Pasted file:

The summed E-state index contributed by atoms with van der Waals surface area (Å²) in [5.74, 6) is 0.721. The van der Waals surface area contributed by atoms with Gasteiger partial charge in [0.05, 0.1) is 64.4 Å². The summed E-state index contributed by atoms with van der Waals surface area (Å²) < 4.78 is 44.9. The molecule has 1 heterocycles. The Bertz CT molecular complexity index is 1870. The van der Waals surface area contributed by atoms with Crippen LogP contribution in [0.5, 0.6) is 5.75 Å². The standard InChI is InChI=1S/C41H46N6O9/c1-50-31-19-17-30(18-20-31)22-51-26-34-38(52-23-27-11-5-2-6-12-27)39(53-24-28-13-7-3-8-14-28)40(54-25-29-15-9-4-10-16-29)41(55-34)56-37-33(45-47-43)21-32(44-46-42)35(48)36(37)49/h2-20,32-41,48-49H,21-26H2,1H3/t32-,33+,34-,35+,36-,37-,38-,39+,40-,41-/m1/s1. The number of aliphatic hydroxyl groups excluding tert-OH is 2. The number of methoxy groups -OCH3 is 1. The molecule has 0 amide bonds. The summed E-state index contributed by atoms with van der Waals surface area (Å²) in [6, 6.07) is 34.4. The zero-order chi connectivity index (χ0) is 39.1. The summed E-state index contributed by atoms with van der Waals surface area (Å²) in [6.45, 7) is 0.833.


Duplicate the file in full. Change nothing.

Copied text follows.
The summed E-state index contributed by atoms with van der Waals surface area (Å²) in [5.74, 6) is 0.721. The van der Waals surface area contributed by atoms with Gasteiger partial charge in [0.05, 0.1) is 64.4 Å². The summed E-state index contributed by atoms with van der Waals surface area (Å²) < 4.78 is 44.9. The molecule has 1 heterocycles. The Bertz CT molecular complexity index is 1870. The van der Waals surface area contributed by atoms with Crippen LogP contribution in [0.5, 0.6) is 5.75 Å². The standard InChI is InChI=1S/C41H46N6O9/c1-50-31-19-17-30(18-20-31)22-51-26-34-38(52-23-27-11-5-2-6-12-27)39(53-24-28-13-7-3-8-14-28)40(54-25-29-15-9-4-10-16-29)41(55-34)56-37-33(45-47-43)21-32(44-46-42)35(48)36(37)49/h2-20,32-41,48-49H,21-26H2,1H3/t32-,33+,34-,35+,36-,37-,38-,39+,40-,41-/m1/s1. The number of aliphatic hydroxyl groups excluding tert-OH is 2. The number of methoxy groups -OCH3 is 1. The molecule has 0 amide bonds. The summed E-state index contributed by atoms with van der Waals surface area (Å²) in [6, 6.07) is 34.4. The zero-order chi connectivity index (χ0) is 39.1. The summed E-state index contributed by atoms with van der Waals surface area (Å²) in [6.45, 7) is 0.833.